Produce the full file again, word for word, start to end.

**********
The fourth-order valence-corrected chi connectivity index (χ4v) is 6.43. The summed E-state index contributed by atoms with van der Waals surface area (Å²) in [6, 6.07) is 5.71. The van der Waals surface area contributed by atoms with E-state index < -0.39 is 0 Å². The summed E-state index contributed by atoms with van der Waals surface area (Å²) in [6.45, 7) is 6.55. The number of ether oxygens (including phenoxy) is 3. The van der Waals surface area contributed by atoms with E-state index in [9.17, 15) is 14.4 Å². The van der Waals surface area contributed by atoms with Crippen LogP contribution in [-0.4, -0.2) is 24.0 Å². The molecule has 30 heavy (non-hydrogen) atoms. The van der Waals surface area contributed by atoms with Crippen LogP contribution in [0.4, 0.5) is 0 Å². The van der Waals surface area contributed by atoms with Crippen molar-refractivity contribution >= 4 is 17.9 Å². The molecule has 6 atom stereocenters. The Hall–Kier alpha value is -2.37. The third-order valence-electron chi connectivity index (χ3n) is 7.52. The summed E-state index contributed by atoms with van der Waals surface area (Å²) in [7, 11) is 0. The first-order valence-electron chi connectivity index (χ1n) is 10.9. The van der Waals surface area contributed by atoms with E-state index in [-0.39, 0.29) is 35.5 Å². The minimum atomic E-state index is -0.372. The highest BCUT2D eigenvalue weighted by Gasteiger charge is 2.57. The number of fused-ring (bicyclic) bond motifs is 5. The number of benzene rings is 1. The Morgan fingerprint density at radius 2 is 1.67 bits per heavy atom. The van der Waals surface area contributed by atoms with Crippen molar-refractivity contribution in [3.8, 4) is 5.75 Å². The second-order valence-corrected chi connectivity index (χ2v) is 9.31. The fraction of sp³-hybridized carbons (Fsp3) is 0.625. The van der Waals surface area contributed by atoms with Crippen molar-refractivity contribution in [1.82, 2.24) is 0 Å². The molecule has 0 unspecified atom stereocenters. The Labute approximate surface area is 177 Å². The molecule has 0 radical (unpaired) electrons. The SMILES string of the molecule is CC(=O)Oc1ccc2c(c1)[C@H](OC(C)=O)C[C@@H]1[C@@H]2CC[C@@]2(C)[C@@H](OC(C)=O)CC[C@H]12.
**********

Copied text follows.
The fourth-order valence-corrected chi connectivity index (χ4v) is 6.43. The summed E-state index contributed by atoms with van der Waals surface area (Å²) in [6, 6.07) is 5.71. The van der Waals surface area contributed by atoms with E-state index < -0.39 is 0 Å². The summed E-state index contributed by atoms with van der Waals surface area (Å²) in [6.45, 7) is 6.55. The number of ether oxygens (including phenoxy) is 3. The van der Waals surface area contributed by atoms with E-state index in [9.17, 15) is 14.4 Å². The van der Waals surface area contributed by atoms with Crippen LogP contribution in [-0.4, -0.2) is 24.0 Å². The molecule has 30 heavy (non-hydrogen) atoms. The van der Waals surface area contributed by atoms with Crippen LogP contribution in [0.4, 0.5) is 0 Å². The van der Waals surface area contributed by atoms with Crippen molar-refractivity contribution >= 4 is 17.9 Å². The molecule has 6 atom stereocenters. The Hall–Kier alpha value is -2.37. The third-order valence-electron chi connectivity index (χ3n) is 7.52. The summed E-state index contributed by atoms with van der Waals surface area (Å²) in [7, 11) is 0. The first-order valence-electron chi connectivity index (χ1n) is 10.9. The van der Waals surface area contributed by atoms with E-state index in [-0.39, 0.29) is 35.5 Å². The minimum atomic E-state index is -0.372. The highest BCUT2D eigenvalue weighted by Gasteiger charge is 2.57. The number of fused-ring (bicyclic) bond motifs is 5. The number of benzene rings is 1. The Morgan fingerprint density at radius 2 is 1.67 bits per heavy atom. The van der Waals surface area contributed by atoms with Crippen molar-refractivity contribution in [3.8, 4) is 5.75 Å². The second-order valence-corrected chi connectivity index (χ2v) is 9.31. The fraction of sp³-hybridized carbons (Fsp3) is 0.625. The van der Waals surface area contributed by atoms with Crippen molar-refractivity contribution in [1.82, 2.24) is 0 Å². The molecule has 0 unspecified atom stereocenters. The Labute approximate surface area is 177 Å². The molecule has 0 radical (unpaired) electrons. The SMILES string of the molecule is CC(=O)Oc1ccc2c(c1)[C@H](OC(C)=O)C[C@@H]1[C@@H]2CC[C@@]2(C)[C@@H](OC(C)=O)CC[C@H]12.